She did memorize a bunch of terms, such as alliteration and personification, to spit out on her SAT Subject Test, and it took minimal time and effort but time and effort all the same, and she resented it.  It was time she could have been using to read a good book. 

Civics?  When did she take civics, they wanted to know.  Well, in 8th grade she formed her first humanitarian organization, appearing on television, organizing demonstrations, giving interviews to newspapers, and raising money to buy solar stoves and send medical aid to refugee camps in Chad. 

Later, she merged the organization into the first homeschooled STAND chapter in the US.  She marched in Washington, assisted in the Tents of Hope demonstration at the National Mall, lobbied legislators, and more.  She recently voted for the first time, and she volunteered for Obama's Campaign.  But when did she take Civics?  That is what they want to know.  And what textbook did she use and what were her scores?  Luckily, she has taken US Government and US History at the community college.  Luckily, we just so happen to have a Civics textbook on our coffee table, called Activists and Rebels.

I guess the frustrating thing is that the bigger part of my kids' educations, their lives and their interests, will always be just a mention here and there on the back burner of institutionalized education.  The very small percentage of their educations that involve textbooks and chapter summaries, will always have to be in the forefront, even though they are the least effective tools to administer and measure what constitutes an education, at least as it pertains to attaining a secondary education, and Ellie intends to earn a doctorate.

This brings me to Joel and his geography class. He might want to attend college in a couple of years, so we're trying to conventionalize his education. He's taking a distance learning geography class.  Geography should come easy to him.  He's an incredibly curious kid, and he loves reading non-fiction, particularly in relation to cultures and history.  He likes the textbook, and was quite happy to take it to his room and read it on his own the very day it came in. But then the Actual School Work started.  As in, read this, answer these questions (most of which are not answered in the reading assignment) and most importantly...draw and color pictures.  That's right.  He's 16, a head taller than me, and he's being required to draw and color pictures of things like boots, hats, and raincoats (what would you wear in a climate where it rains? draw and color a picture!).  There is lots of copying out of the book, lots of tracing pictures out of the book, and well, you get the idea.  Finding answers in the book is sometimes confusing because his teacher will often come close, but not quite hit the mark, to asking things in the same language as they're described in the book.  For example, she will often use words interchangeably, that are not really meant to be interchangeable.  Like, maybe they both start with the same letter or something, or they sound similar, but they're not the same.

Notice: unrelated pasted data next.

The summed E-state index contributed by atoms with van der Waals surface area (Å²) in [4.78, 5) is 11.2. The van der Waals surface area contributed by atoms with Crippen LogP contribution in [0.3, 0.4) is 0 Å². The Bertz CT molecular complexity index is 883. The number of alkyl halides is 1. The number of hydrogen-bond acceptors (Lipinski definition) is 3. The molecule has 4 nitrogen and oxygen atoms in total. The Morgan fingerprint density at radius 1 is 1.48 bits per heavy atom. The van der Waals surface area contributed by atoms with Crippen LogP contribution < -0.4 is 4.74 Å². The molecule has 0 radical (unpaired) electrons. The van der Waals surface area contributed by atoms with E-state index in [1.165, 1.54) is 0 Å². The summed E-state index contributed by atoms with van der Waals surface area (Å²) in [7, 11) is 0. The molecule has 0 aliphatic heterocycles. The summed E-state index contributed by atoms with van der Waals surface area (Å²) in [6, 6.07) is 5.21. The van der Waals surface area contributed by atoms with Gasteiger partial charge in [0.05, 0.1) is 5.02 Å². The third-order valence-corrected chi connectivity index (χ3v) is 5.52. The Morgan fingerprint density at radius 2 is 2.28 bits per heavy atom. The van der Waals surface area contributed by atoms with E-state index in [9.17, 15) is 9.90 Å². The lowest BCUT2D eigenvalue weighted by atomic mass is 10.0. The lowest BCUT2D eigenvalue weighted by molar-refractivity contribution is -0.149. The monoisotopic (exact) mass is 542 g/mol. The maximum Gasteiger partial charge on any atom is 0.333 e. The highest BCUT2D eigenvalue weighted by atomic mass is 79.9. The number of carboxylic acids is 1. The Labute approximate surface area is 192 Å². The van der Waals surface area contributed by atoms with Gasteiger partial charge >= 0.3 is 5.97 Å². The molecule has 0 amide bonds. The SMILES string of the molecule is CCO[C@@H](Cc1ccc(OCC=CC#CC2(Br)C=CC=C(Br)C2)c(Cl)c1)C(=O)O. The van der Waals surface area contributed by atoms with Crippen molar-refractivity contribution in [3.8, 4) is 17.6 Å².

"Draw pictures of the Earth's Systems found on Page 141."  When you go to page 141, it says, "The Earths Structures." Structures? Systems? Are they the same?  Are we to assume they are the same?  And Joel's answer to everything is, "Why can't I just google it?"  Because Joel is a modern kid and when he wants to know something quickly, he googles it.  It makes sense.  That is the world he lives in.  Flipping through textbook pages to look up ambivalent words seems time-consuming and silly.  Of course, there are always those who argue that you need to be able to look things up!  But mostly?  People use the Internet to do it.  Why on earth wouldn't they? "Looking up things" is no longer a life skill.  Finding information IS a life skill, and today's kids know how to do it better than my generation did.  Hell, there's an app for that, right?

Luckily for Joel, he is extremely artistic and nothing makes him happier than drawing and coloring, even though drawing and coloring were Alarming Areas of Deficit according to his pre-school and kindergarten teachers.  Alarming!  In fact, I'm quite certain I should still be hysterical about it.  I have to keep an eye on him, (no - Joel - please don't say that desert attire consists of a speedo in your back pocket in case you happen upon an oasis - she wants you to draw a picture of a hat and you know it.) I have to explain directions and instructions to him because he has severe language processing issues (how many questions did she ask here, Joel?  Two?  How many did you answer?  One?  Do you see a problem with that? No? The other answer is obvious and you say you shouldn't have to write it down?  But you do.  Because you're not really learning geography, dude, you're learning how to follow instructions....).

Mostly?  This work is way beneath him.  It's way beneath what he normally does on his own regarding finding information about things that interest him.  He is finding it silly, for the most part.  And we're paying big bucks in order for him to do it, so that I can someday put it in a stinking academic portfolio....as opposed to admitting he's learned geography from his humanitarian work with his sister, his own reading (Joel never reads history or other works of non-fiction without looking at a globe - he just naturally wants to know where places are), and quite frankly, watching television.  You want to know about the earth's structures in relation to coal and diamonds?  Joel is a freaking expert and it is because he was completely enamoured with the Americus Diamond infomercial when he was 7.  The kid knows his diamonds, how they were formed, and how they're rated.  He has soaked up a lot of other mindless, yet interesting, information from similar sources.  He's learned very little from textbooks, and his current actual use of a textbook has done nothing to change that.